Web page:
Movie Review

Bacterium (2006)

1/5

John Paul Fedele refused to cut off his ponytail for his role as Captain Forrester, so Brett Piper had to optically erase Fedele’s ponytail in post-production.

IMDb Trivia.

When your film budget is almost nothing, you shouldn’t waste it on erasing ponytails. And Bacterium is a very low budget, shot-on-video, flick from the director who brought us the abysmal A Nymphoid Barbarian in Dinosaur Hell (1990), Brett Piper. This time his subject is flesh eating bacteria and paint-ball enthusiasts.

A mad scientist is hiding in a house in the woods that people just can’t stop stumbling into. He created a bacteria for the army to use as a bio weapon but is haunted by it in his weird dream sequences, and the army is after him and the people in his house… I am not sure exactly what’s happening.

The bacteria does liquify people into goo, and the practical effects are fine, but the bacteria doesn’t stop there. It mutates into a bigger and bigger green blob creature that scurries around and attacks the people in and around the house.

Bacterium (2006)
Bacterium (2006)

Now, there are three domains of life on planet earth: bacteria, achaea and eukaryote. Eukaryote are different from the other two because they have a bound nucleus which enables them to become multi-cellular life like roses, humans and naked mole-rats. That means that the flesh-eating bacteria mutates into a new domain of life here and nobody bats an eye.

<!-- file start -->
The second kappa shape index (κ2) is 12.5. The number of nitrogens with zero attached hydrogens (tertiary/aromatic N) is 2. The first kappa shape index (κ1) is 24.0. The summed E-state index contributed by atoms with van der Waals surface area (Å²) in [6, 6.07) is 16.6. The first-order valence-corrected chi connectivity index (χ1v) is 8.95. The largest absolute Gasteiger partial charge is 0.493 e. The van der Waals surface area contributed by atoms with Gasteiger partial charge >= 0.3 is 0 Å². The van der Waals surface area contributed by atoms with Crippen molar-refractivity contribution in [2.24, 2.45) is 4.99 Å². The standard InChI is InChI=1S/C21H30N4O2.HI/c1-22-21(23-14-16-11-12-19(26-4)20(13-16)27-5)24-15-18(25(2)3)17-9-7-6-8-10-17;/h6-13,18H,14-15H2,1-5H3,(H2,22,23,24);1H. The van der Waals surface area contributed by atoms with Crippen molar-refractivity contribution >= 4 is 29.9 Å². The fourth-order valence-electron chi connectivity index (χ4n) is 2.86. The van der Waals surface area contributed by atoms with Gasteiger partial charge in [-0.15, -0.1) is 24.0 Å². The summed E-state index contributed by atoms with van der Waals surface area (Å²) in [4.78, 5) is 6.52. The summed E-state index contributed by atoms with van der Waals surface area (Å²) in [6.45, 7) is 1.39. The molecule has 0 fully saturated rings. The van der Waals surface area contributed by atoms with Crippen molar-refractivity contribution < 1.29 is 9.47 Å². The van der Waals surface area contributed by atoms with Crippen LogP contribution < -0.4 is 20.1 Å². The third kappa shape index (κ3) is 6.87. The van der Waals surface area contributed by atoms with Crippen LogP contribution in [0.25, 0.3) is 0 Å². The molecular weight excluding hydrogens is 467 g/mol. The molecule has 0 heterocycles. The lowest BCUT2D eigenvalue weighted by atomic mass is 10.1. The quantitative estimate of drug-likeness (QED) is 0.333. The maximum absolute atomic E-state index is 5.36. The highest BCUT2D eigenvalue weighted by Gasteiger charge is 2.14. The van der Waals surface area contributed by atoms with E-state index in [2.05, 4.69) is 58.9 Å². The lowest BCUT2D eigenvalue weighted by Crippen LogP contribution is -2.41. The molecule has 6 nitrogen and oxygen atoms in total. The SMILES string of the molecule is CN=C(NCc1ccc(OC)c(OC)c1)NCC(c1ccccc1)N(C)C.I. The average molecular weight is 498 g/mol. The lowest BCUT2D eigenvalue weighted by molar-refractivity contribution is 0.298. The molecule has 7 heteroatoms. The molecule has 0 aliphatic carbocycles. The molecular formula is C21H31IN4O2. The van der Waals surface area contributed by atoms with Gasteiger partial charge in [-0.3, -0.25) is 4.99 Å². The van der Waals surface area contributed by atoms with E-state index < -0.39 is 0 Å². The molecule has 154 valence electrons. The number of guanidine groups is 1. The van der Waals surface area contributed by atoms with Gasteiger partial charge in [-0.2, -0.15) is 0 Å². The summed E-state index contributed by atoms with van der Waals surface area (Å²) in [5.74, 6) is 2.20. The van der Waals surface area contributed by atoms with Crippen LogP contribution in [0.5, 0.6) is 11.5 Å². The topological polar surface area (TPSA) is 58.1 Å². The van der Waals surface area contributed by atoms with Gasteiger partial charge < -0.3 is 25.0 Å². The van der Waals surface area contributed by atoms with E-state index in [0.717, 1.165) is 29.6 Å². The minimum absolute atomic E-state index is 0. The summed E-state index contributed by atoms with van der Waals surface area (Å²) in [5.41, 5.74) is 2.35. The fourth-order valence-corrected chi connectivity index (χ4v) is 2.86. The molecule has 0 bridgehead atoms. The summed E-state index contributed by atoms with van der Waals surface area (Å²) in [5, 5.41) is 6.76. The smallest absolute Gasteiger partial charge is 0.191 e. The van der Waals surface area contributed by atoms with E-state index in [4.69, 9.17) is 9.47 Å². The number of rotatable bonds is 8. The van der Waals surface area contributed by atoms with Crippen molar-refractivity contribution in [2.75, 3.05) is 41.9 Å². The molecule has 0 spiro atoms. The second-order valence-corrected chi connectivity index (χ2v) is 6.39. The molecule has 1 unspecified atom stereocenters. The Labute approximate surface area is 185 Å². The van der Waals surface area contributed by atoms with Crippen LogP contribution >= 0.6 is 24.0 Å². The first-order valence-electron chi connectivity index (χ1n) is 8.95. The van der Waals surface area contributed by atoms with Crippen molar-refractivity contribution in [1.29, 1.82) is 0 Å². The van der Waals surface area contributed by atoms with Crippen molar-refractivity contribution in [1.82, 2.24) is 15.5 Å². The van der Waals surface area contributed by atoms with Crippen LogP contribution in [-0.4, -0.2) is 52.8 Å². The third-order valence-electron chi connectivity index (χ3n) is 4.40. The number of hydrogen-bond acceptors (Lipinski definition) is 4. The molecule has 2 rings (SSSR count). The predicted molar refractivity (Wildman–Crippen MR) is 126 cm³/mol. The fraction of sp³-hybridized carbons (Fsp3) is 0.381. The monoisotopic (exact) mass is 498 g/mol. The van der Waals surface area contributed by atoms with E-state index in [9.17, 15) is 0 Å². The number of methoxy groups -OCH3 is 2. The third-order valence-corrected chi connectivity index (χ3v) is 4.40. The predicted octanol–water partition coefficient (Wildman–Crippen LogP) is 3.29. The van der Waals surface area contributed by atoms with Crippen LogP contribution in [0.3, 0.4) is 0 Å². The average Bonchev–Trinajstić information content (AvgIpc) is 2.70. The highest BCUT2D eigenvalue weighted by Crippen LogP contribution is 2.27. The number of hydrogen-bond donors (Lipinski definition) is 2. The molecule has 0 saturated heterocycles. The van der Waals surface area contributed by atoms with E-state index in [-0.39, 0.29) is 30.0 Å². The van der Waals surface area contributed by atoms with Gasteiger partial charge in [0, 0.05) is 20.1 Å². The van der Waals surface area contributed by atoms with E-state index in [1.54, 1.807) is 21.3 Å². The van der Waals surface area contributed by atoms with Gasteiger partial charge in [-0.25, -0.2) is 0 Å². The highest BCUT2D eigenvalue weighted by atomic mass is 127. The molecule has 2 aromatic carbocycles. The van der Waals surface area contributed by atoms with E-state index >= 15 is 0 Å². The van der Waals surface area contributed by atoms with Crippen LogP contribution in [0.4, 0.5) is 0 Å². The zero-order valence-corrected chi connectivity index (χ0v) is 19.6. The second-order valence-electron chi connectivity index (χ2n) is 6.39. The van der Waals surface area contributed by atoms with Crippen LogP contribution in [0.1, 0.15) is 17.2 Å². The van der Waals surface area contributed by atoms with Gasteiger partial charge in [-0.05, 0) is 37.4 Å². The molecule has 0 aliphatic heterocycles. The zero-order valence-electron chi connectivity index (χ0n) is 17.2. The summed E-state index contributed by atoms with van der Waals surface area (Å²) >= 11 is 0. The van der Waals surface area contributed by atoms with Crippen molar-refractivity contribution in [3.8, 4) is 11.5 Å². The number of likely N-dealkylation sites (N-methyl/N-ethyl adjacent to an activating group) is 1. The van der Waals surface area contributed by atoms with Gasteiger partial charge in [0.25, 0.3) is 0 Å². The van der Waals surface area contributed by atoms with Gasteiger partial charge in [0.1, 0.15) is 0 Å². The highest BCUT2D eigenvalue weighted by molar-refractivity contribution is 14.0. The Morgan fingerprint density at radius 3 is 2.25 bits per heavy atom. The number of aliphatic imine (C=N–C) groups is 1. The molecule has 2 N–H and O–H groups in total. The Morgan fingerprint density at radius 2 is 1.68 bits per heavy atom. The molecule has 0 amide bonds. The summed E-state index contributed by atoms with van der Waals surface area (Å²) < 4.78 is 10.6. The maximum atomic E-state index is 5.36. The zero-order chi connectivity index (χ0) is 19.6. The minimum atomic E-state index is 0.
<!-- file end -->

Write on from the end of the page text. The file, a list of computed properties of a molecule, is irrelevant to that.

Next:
The film gets bored with the bacteria though and introduces a scientist who explains that he has two “near critical masses of singularity” and they will combine, create a “super singularity” and destroy everything in the radius of 7 miles. Brett Piper, who wrote this, doesn’t know what any of those words mean. Critical mass is the amount of mass of an isotope needed for a spontaneous fissure event to happen and a singularity is a center of a black hole.

We can actually calculate how powerful this “super singularity” is based on that 7-mile blast radius. It’s about 7000 kilotons, or 7 megatons. The most powerful nuclear bomb was the Tsar Bomba, which was 50 megatons. So, a “super singularity” that is “just” 7 megatons is not great, not terrible.

This film is terrible, though.

Bacterium (2006)
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